LOS ANGELES — A descendant of the Dum Dums lollipop dynasty has created the first-of-its-kind “climate candy,” made from imperfect and surplus fruits and vegetables. Each pack purchased rescues six carrots, three beets, one sweet potato, half of a squash and a fourth of a pumpkin from the landfill, said Amy Keller, co-founder and chief executive officer of PurePlus, a company dedicated to reducing food waste.

Ms. Keller is the self-described “disruptive granddaughter” of Norman Spangler, a second-generation leader at Bryan, Ohio-based Spangler Candy Co., which produces lollipops, candy canes and marshmallow circus peanuts. In 2018, she co-founded PurePlus with Kevin Wall, the Emmy Award-winning producer of Live 8 benefit concerts, and his wife, Susan Smalley, PhD, behavior geneticist and professor emeritus of psychiatry at the University of California, Los Angeles. PurePlus partners with farmers to collect and convert perishable produce into nutritious plant-based powders that may be used in various food and beverage applications.

Last year, PurePlus debuted its first consumer brand, FAVES Fruits & Veggies Sweets, offering a sustainable spin on Starburst fruit chews. Available in grape and strawberry flavors, the plant-based candies contain PurePlus’ proprietary powder, plus tapioca syrup, erythritol, sustainable palm fruit oil, sunflower lecithin and stevia extract. One package delivers a full serving of fruits and vegetables.

“FAVES has set out to solve the climate crisis by preventing food waste by upcycling perfectly good fruits and vegetables to create a candy that’s good for people and the planet, thus, making both healthy choices and climate impact more accessible,” said Ms. Keller, a climate activist and seven-time Ironman triathlete. “We don’t make a product unless it will deliver a real benefit and is truly sustainable.”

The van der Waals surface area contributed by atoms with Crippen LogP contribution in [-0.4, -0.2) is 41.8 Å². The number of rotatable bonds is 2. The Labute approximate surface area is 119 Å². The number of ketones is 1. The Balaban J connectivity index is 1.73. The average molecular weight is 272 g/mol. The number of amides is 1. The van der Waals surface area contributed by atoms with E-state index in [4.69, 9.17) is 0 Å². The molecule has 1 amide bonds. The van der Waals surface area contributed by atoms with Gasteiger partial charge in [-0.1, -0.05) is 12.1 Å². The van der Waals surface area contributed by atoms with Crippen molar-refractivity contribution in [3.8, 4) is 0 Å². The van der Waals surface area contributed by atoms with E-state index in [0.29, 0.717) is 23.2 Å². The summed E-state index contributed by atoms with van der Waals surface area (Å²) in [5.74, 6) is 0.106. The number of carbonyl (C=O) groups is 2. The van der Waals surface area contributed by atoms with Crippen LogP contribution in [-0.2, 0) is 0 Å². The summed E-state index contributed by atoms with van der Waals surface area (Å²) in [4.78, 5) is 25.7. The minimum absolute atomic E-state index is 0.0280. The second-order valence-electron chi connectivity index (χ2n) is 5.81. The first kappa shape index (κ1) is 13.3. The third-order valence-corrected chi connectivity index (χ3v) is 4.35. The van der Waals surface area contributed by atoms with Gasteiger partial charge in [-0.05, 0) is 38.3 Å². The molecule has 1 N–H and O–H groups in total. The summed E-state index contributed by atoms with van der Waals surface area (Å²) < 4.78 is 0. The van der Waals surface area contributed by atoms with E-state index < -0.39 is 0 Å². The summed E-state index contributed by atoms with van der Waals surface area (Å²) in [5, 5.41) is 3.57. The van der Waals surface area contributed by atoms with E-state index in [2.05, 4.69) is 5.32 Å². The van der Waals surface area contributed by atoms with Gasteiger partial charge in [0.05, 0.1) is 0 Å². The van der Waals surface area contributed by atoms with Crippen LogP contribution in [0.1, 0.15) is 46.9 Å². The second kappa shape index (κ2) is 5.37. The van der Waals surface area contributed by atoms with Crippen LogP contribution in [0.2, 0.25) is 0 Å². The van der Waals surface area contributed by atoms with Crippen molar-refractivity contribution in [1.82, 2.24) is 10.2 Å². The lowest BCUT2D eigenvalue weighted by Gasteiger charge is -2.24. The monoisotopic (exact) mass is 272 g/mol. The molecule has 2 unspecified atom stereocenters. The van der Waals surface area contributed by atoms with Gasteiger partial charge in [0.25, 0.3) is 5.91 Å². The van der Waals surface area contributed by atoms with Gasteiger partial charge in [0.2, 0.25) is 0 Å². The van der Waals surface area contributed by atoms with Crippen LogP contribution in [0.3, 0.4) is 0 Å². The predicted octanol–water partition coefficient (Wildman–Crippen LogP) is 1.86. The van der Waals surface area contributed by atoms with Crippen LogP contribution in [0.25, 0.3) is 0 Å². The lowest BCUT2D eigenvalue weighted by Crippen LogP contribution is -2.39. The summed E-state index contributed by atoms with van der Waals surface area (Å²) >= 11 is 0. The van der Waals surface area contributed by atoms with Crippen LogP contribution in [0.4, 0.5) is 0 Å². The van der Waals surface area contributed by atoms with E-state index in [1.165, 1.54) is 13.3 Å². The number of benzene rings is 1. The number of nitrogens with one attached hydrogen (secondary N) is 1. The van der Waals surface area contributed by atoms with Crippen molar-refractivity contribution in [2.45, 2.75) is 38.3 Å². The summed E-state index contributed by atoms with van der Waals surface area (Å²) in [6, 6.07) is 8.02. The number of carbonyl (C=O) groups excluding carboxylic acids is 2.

FAVES is available to purchase at myfavesweets.com and Amazon.com. The company also has partnered with online food retailers, including Foxtrot and SnackMagic and is planning an eventual roll-out in natural and specialty grocers, Ms. Keller said.

To support the development and launch of the brand, the company raised $1.5 million in a preferred series seed round led by Trousdale Ventures and PTK Capital.

“I owe it to my investors and to my board to make sure we’re generating this critical cash flow to fuel growth, we’re starting out small, being that category definer, and we are making sure we are really thinking about how we are innovatively using those funds for the next 12 months leading into our Series A round,” Ms. Keller said.

The brand aims to save 2.2 million imperfect fruits and vegetables this year. Future product development may include hard candies, which, like the chews, preserve the nutrition of the fruit and vegetable ingredients while delivering an indulgent, nostalgic experience, Ms. Keller said.

“We never wanted to be just another fruit snack or fruit leather,” Ms. Keller said. “When you grow up with a Dum Dum in your mouth since you were 1 year old, you know what is going to satisfy a sweet tooth.”